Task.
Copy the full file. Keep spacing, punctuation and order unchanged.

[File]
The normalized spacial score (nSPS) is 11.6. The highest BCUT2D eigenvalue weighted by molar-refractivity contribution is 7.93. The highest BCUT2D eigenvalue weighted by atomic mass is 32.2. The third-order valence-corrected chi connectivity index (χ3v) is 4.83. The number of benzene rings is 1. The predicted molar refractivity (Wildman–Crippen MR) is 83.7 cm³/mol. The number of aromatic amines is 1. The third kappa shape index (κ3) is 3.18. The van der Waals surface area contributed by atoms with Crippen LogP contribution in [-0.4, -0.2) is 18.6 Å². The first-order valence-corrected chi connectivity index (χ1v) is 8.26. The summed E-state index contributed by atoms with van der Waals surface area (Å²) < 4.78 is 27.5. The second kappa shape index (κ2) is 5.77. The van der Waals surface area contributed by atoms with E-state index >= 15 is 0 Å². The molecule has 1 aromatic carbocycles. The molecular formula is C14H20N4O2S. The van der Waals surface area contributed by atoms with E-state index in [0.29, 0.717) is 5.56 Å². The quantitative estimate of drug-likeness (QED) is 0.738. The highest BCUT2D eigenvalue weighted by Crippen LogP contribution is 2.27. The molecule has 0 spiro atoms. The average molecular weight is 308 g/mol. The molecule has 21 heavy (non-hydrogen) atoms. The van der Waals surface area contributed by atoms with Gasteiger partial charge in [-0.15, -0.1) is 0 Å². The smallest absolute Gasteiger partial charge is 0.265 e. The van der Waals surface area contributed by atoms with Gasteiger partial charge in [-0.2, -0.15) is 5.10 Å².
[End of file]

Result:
The normalized spacial score (nSPS) is 11.6. The highest BCUT2D eigenvalue weighted by molar-refractivity contribution is 7.93. The highest BCUT2D eigenvalue weighted by atomic mass is 32.2. The third-order valence-corrected chi connectivity index (χ3v) is 4.83. The number of benzene rings is 1. The predicted molar refractivity (Wildman–Crippen MR) is 83.7 cm³/mol. The number of aromatic amines is 1. The third kappa shape index (κ3) is 3.18. The van der Waals surface area contributed by atoms with Crippen LogP contribution in [-0.4, -0.2) is 18.6 Å². The first-order valence-corrected chi connectivity index (χ1v) is 8.26. The summed E-state index contributed by atoms with van der Waals surface area (Å²) < 4.78 is 27.5. The second kappa shape index (κ2) is 5.77. The van der Waals surface area contributed by atoms with E-state index >= 15 is 0 Å². The molecule has 1 aromatic carbocycles. The molecular formula is C14H20N4O2S. The van der Waals surface area contributed by atoms with E-state index in [0.29, 0.717) is 5.56 Å². The quantitative estimate of drug-likeness (QED) is 0.738. The highest BCUT2D eigenvalue weighted by Crippen LogP contribution is 2.27. The molecule has 0 spiro atoms. The average molecular weight is 308 g/mol. The molecule has 21 heavy (non-hydrogen) atoms. The van der Waals surface area contributed by atoms with Gasteiger partial charge in [-0.15, -0.1) is 0 Å². The smallest absolute Gasteiger partial charge is 0.265 e. The van der Waals surface area contributed by atoms with Gasteiger partial charge in [-0.2, -0.15) is 5.10 Å².